MIXOLOGY
Created by Orlando-based teambuilding company Play with a Purpose, is designed as a structured program where participants are assigned to teams to create a signature cocktail. This activity often can dovetail with the meeting goals. For example, a hotel company once held a meeting planner fam during which they wanted to introduce several new properties across the country. Each Mixology team was assigned a city where a new hotel was located, and told to create a drink for the opening of the hotel in that city.

Play up the business angle by having facilitators discuss promotions and tie-ins, explaining how the Cosmopolitan took off after it was featured on episodes of “Sex and the City,” and how bartenders create their own simple syrup recipes, which become their brands.

The teams create names for their drinks, along with a branding piece (imagine a tent card on a bar announcing it as that evening’s special drink), and then each team pitches the larger group on its creation.

 

TRIED AND TRUE: "TWO TRUTHS AND A LIE"
When Play with a Purpose conducts this classic icebreaker, the company encourages planners to get their attendees to submit information ahead of time. Ask all participants to contribute three things about themselves—two that are true and one that is a (believable) lie. Ask for things that are a bit unusual and that most people wouldn’t know (“I’m a certified belly-dance instructor” rather than “I have two kids”).

Facilitators create stickers or name badge inserts with the three statements and everyone gets a certain number of tickets. As people mingle, they try to guess the lie on others’ tags. If a person guesses correctly on the first try, that person gets a ticket. If not, he or she has to give the successful liar a ticket.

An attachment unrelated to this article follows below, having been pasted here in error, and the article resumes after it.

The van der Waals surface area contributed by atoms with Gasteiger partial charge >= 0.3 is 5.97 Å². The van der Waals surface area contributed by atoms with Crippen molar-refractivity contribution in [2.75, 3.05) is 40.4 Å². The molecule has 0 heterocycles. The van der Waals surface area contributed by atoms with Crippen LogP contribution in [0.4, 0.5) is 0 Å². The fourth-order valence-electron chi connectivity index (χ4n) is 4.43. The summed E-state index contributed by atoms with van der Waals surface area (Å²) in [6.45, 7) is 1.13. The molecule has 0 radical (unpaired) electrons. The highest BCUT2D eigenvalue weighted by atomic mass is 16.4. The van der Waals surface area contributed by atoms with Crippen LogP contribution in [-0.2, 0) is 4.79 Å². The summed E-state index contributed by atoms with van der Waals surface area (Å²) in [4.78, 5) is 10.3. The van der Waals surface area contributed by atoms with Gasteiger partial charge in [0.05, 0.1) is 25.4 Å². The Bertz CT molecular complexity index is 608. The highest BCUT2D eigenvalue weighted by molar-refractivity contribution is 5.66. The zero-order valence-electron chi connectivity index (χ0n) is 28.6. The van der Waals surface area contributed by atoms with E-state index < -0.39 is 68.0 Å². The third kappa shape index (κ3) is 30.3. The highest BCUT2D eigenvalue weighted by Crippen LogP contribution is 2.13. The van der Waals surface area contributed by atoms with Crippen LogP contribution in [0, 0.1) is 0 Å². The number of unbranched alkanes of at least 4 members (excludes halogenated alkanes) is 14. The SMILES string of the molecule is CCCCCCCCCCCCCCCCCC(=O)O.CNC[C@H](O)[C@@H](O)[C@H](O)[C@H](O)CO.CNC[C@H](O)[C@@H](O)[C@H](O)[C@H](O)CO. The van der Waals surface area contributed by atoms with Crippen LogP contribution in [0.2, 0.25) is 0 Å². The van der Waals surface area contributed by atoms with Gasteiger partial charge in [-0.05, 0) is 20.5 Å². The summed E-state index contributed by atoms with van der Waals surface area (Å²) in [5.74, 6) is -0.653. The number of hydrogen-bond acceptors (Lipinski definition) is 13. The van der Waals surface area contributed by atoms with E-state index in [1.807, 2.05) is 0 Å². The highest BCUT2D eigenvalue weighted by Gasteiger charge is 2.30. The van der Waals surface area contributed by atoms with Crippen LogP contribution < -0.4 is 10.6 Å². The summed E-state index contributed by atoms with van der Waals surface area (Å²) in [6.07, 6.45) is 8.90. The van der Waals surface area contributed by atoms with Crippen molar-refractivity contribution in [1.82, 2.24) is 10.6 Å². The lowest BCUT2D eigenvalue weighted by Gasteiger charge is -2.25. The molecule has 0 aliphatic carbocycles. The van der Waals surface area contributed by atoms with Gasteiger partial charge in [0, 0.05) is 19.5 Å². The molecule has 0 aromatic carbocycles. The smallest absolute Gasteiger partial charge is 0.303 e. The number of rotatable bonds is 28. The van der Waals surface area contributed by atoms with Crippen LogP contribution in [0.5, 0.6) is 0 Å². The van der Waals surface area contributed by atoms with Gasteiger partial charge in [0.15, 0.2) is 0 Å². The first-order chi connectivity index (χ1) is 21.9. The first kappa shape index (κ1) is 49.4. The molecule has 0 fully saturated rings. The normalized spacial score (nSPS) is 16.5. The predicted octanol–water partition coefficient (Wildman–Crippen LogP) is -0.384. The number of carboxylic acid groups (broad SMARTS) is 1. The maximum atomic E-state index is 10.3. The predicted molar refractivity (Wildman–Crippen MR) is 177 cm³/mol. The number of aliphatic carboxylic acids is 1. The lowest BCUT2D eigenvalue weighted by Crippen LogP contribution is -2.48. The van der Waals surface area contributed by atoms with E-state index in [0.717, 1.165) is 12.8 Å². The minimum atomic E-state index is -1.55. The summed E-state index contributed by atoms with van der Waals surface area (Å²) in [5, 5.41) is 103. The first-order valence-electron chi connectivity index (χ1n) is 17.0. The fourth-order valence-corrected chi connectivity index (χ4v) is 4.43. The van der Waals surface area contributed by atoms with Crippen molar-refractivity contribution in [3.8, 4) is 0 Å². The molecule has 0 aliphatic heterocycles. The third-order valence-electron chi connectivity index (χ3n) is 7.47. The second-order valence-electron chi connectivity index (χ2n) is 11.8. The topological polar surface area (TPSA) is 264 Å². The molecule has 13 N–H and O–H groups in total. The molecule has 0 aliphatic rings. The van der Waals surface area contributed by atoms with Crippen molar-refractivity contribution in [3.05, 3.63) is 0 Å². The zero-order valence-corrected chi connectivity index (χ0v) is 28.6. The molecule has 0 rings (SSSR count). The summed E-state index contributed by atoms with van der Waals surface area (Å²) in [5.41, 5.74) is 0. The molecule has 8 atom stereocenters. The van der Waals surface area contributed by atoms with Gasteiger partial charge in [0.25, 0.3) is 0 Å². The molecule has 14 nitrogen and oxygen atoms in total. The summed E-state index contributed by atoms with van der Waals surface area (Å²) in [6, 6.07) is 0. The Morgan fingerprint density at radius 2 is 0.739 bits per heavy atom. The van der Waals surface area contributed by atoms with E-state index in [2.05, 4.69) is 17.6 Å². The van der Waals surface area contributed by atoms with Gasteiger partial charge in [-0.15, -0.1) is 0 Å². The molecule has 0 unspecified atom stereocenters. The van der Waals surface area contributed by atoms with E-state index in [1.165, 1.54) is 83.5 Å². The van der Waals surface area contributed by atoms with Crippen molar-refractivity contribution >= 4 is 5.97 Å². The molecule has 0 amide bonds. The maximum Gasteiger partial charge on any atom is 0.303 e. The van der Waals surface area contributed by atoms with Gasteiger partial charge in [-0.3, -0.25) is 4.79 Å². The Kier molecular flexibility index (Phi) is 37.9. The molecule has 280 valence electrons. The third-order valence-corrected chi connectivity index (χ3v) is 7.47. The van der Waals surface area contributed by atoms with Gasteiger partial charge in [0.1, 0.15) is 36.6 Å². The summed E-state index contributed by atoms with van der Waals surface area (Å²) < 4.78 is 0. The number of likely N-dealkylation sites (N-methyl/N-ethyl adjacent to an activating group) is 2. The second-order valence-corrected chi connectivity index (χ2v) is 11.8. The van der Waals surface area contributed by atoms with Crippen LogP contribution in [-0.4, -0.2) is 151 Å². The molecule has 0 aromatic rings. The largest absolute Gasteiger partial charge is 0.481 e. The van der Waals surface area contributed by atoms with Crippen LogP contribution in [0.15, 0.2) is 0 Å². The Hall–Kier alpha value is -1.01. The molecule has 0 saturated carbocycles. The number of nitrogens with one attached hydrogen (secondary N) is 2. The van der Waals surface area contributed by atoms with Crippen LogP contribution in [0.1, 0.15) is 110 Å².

THE NEWEST IDEA IN COCKTAIL PARTY CHAT   
“What’s popular lately is to create conversation points,” says Sharon Fisher of Play with a Purpose, a teambuilding company based in Orlando. “Rather than mixers, where individuals have to approach other individuals, in this scenario you create a place for people to gather and discuss a topic.”

The setup requires a computer and printer. Pick a topic that has to do with your meeting content—say, leadership. Ask each participant to give a facilitator one word that defines leadership. The facilitator inputs all of the attendees’ words into a program that creates a word cloud. Word clouds are a graphic representation of all the responses, and the size of a word indicates how often the same word was repeated. The facilitator prints out the word cloud and tacks it up on an easel or other surface.

You can create a few different word clouds for your reception on a range of topics (what’s the best part of attending this meeting, what sparks your creativity, what is your favorite vacation spot), and this creates many casual conversational areas where people have something to start talking about. “It works so well at cocktail parties because it’s a spot where people can gather,” Fisher says. “It gives introverts a reason to talk to people, creates a place for them to go.”